McCullough, C. D.; Müller, M.; Eulitz, K. & Lund, M. A. (2011). Modelling a pit lake district to plan for abstraction regime changes. Mine Closure 2011: Proceedings of the Sixth International Conference on Mine Closure. Lake Louise, Canada. Fourie, A. B.; Tibbett, M. & Beersing, A. (eds.), Australian Centre for Geomechanics (ACG), Perth, Australia, 581-592pp. PDF

Müller, M.; Eulitz, K.; McCullough, C. D. & Lund, M. A. (2011). Model-based investigations of acidity sinks and sources of a pit lake in Western Australia. Proceedings of the International Mine Water Association (IMWA) Congress. Aachen, Germany. 41-45pp. PDF

 

Conceptual Modelling of Pit Lake Processes and Ecological Risk

Clint McCullough (MiWER), Mark Lund (MiWER)

Conceptual modelling to better understand ecological risks posed by pit lakes

To ensure greatest scientific robustness of conceptual models we held a site visit and workshop in Collie with an expert panel of scientific researchers and managers from universities and State regulatory staff to best understand how these processes are likely working in different pit lakes. This workshop identified conceptual model needs e.g., a carbon cycling model and an acidity budget model. The intent is to then present the conceptual models as diagrammatic representations highlighting the nature of relationships between parameters and processes. These models will also be used to develop cohorts of similar pit lakes for later empirical modelling.


Photo: How does acidity enter Collie pit lakes? (Lake Kepwari)


Figure: Example conceptual modelling of pit lake chemistry

Funding: Department of Water (Western Australia)

Outputs

McCullough, C. D. & Lund, M. A. (2010). Mine Voids Management Strategy (IV): Conceptual Models of Collie Basin Pit Lakes. Department of Water Project Report MiWER/Centre for Ecosystem Management Report 2010-12, Edith Cowan University, Perth, Australia. 95pp. Unpublished report to Department of Water. link

McCullough, C. D. & Van Etten, E. J. B. (2011). Ecological engineering of a novel lake district: new approaches for new landscapes. Mine Water and the Environment. 30: 313-319.link

Development of Pit Lake Beneficial End Uses

Clint McCullough (MiWER), Douglas Hunt (CUT), Louis Evans (CUT)

What planning and regulatory involvement if required to develop pit lakes into beneficial end uses?

Social licence to mine is encouraging much greater emphasis on sustainability and contribution to the local community of a post-mining landscape than ever before. Development of a pit lake resource into a beneficial end use depends upon input from the mining company involved, the local community and also relevant regulatory agencies. Planning must ideally occur before the first hole is dug, and from then on it should be regularly updated as economic and social climates change.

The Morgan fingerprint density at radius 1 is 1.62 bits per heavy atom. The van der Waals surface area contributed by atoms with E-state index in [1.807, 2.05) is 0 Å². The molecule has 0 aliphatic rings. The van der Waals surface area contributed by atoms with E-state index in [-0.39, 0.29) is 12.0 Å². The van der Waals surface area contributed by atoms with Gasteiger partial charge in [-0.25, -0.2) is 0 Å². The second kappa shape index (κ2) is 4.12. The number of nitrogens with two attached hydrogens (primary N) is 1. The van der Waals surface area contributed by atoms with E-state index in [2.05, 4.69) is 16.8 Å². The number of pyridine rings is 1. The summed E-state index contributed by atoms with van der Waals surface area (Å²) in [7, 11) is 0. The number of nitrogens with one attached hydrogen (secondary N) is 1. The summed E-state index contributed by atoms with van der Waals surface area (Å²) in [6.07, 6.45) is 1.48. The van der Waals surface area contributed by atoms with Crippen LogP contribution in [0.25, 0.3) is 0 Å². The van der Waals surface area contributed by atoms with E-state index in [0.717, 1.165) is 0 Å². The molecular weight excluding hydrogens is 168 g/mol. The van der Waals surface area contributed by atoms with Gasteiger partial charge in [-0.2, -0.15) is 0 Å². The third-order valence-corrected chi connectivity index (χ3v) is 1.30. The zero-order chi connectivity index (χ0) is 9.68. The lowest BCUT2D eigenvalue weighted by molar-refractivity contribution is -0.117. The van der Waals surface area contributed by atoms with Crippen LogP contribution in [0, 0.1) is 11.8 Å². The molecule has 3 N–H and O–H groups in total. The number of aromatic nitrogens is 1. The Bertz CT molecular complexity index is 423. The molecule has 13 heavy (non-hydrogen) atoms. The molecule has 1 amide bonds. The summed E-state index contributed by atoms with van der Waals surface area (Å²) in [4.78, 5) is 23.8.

Photo: Wedge Pit lake in the Goldfields Region provides water for the nearby town of Laverton


Figure: Mine pit lakes relinquishment needs to be considered before beginning and during operational mine life

The most successful pit lake beneficial end uses have arisen when mining companies have engaged the desire and expectations of local communities in a supportive regularly environment to go beyond compliance; instead to leave a very positive mining legacy behind that they can be proud of.

Outputs

McCullough, C. D.; Hunt, D. & Evans, L. H. (2009). Sustainable development of open pit mines: creating beneficial end uses for pit lakes. In, Mine Pit Lakes: Characteristics, Predictive Modelling, and Sustainability. Castendyk, D. & Eary, T. (eds.) Society for Mining, Metallurgy & Exploration (SME), Kentucky, USA, 249-268pp.link

Opportunities for Sustainable Mining by Beneficial Pit Lake End Uses

Clint McCullough (MiWER), Mark Lund (MiWER)

Can Australian pit lakes be used for sustainable enduses for mining companies, communities or the environment?

Being a finite abstraction, “sustainable mining” is something of an oxymoron for what is inherently unsustainable activity. Nevertheless, in an era of increasing recognition of environmental and social damage through an ever-growing scale of mining coupled with increasing corporate social conscience for these activities, the mining industry usually works to reduce operational risk and retain its “social licence to mine” the community resource through a variety of strategies.


Figure: Conceptual beneficial end uses for pit lakes that have already been explored in Australia.


AMD in the Czech Republic; mine pit lakes and their waters are usually considered a liability

For best sustainable management of lease resources for companies, communities and the environment, pit lake management should be more than simply parochial meeting of regulatory criteria to lease relinquishment. Assessing current and potential end uses for pit lakes is an important, yet little-recognised way, in which significant benefits to all three of these stakeholder groups can be made over an indefinite long-period of time, and in a mutually beneficial fashion.

Outputs

McCullough, C. D. & Lund, M. A. (2006). Opportunities for sustainable mining pit lakes in Australia. Mine Water and the Environment. 25(4): 220-226.